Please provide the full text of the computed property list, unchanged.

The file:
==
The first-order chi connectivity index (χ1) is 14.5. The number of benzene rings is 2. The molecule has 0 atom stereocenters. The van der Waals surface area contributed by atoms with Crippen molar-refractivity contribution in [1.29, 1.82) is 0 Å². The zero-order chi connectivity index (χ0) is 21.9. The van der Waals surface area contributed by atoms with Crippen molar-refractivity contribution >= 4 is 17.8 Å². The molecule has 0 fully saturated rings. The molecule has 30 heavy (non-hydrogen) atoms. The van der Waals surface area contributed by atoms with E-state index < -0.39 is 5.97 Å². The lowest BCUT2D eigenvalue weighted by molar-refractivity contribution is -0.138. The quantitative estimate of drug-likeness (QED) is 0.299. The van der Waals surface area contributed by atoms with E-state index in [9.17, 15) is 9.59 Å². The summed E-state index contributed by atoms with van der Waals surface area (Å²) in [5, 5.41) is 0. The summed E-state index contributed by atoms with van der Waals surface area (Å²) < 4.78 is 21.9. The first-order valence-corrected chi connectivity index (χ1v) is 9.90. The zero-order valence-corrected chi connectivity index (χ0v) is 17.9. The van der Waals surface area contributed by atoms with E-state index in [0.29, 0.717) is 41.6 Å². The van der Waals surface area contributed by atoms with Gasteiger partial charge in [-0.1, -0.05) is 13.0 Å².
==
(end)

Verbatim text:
The first-order chi connectivity index (χ1) is 14.5. The number of benzene rings is 2. The molecule has 0 atom stereocenters. The van der Waals surface area contributed by atoms with Crippen molar-refractivity contribution in [1.29, 1.82) is 0 Å². The zero-order chi connectivity index (χ0) is 21.9. The van der Waals surface area contributed by atoms with Crippen molar-refractivity contribution >= 4 is 17.8 Å². The molecule has 0 fully saturated rings. The molecule has 30 heavy (non-hydrogen) atoms. The van der Waals surface area contributed by atoms with E-state index < -0.39 is 5.97 Å². The lowest BCUT2D eigenvalue weighted by molar-refractivity contribution is -0.138. The quantitative estimate of drug-likeness (QED) is 0.299. The van der Waals surface area contributed by atoms with E-state index in [9.17, 15) is 9.59 Å². The summed E-state index contributed by atoms with van der Waals surface area (Å²) in [5, 5.41) is 0. The summed E-state index contributed by atoms with van der Waals surface area (Å²) < 4.78 is 21.9. The first-order valence-corrected chi connectivity index (χ1v) is 9.90. The zero-order valence-corrected chi connectivity index (χ0v) is 17.9. The van der Waals surface area contributed by atoms with E-state index in [0.29, 0.717) is 41.6 Å². The van der Waals surface area contributed by atoms with Gasteiger partial charge in [-0.1, -0.05) is 13.0 Å².